Following the social and political turmoil in many countries after the recent economic crisis, many Albanian migrants regarded a return to their ˜homeland' as the best solution during a time of uncertainty. Adding to the literature on return migration, this research investigates a group of migrants, not previously studied extensively, whose return to their country of origin was triggered by the lingering economic crisis in Europe, particularly in Greece. The research explores the experiences of return migrants and their children in Albania by focusing on their (re)settlement issues, the ways they (re)construct a sense of belonging, and how their identity is impacted by these changes. Return migrants (aged 30-50 years) and their children (aged 7-18 years) participated in this research (n=51). Qualitative data were collected through in-depth interviews with respondents aged 13 years and above, augmented by focus groups and family case studies. This research was conducted in two waves and several participants were followed up to document changes. Findings show that the economic and socio-structural constraints in the origin country and uncertainties about the future experienced by adults create barriers to their overall ability to adjust and construct a sense of belonging in Albania. The research documents further that children of return migrants experience exclusion and nonbelonging, instigating feelings of being foreigners for a second time. While children showed improvement in their socio-spatial worlds overtime; in Wave 2 adults continued to grapple with employment instability and future uncertainties. Entangled in between these experiences and a simultaneous quest to belong, the research contributes to a better understanding of return migration in times of economic crisis.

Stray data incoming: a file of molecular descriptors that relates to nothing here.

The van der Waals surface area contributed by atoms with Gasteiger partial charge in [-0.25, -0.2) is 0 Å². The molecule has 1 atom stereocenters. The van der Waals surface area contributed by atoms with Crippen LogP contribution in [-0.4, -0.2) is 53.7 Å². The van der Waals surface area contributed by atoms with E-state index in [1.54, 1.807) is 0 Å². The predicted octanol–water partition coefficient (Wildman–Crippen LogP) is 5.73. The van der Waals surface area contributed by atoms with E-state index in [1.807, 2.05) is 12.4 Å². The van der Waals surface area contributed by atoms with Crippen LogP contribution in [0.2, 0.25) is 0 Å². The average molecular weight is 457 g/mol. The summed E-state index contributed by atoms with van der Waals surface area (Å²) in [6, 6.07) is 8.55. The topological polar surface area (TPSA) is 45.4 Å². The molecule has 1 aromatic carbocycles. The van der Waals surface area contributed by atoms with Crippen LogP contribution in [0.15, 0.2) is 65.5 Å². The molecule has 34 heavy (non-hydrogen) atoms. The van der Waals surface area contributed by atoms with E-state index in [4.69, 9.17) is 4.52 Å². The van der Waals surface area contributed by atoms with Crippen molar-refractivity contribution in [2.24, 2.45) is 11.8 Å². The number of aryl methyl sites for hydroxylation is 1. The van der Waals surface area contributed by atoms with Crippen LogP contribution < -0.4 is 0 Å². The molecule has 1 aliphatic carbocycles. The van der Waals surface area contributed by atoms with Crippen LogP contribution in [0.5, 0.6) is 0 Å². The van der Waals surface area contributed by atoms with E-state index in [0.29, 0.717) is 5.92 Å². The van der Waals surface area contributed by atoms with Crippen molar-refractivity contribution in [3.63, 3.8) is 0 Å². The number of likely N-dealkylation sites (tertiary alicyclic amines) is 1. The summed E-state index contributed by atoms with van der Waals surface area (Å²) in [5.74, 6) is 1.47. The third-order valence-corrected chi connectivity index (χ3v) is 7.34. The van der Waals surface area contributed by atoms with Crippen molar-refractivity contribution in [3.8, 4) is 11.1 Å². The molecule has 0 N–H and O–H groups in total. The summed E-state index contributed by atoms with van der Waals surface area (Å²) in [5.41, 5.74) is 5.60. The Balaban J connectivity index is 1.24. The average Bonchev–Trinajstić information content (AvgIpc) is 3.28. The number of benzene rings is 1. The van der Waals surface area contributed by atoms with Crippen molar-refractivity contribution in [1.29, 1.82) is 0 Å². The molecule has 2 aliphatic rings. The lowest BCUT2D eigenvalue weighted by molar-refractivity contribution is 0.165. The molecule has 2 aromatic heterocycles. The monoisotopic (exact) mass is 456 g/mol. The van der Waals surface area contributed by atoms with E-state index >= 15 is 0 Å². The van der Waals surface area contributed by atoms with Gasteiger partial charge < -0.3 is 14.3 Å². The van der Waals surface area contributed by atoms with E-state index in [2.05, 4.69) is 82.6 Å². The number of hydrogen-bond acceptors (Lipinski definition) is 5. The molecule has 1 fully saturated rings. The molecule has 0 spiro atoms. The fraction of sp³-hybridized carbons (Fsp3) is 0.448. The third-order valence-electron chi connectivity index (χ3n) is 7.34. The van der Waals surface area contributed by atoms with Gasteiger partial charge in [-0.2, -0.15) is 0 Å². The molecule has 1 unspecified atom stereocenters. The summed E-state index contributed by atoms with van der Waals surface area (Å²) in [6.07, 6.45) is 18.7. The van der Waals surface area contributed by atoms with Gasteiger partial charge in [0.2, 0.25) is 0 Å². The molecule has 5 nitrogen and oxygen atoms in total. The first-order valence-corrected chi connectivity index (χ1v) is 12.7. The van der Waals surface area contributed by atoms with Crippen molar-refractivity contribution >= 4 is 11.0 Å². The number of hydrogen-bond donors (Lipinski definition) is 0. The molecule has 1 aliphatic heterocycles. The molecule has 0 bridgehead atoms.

|Date of Award||17 Nov 2017|
|Supervisor||Derek Heim (Director of Studies) & RUXANDRA TRANDAFOIU (Supervisor)|
- economic crisis
- return migration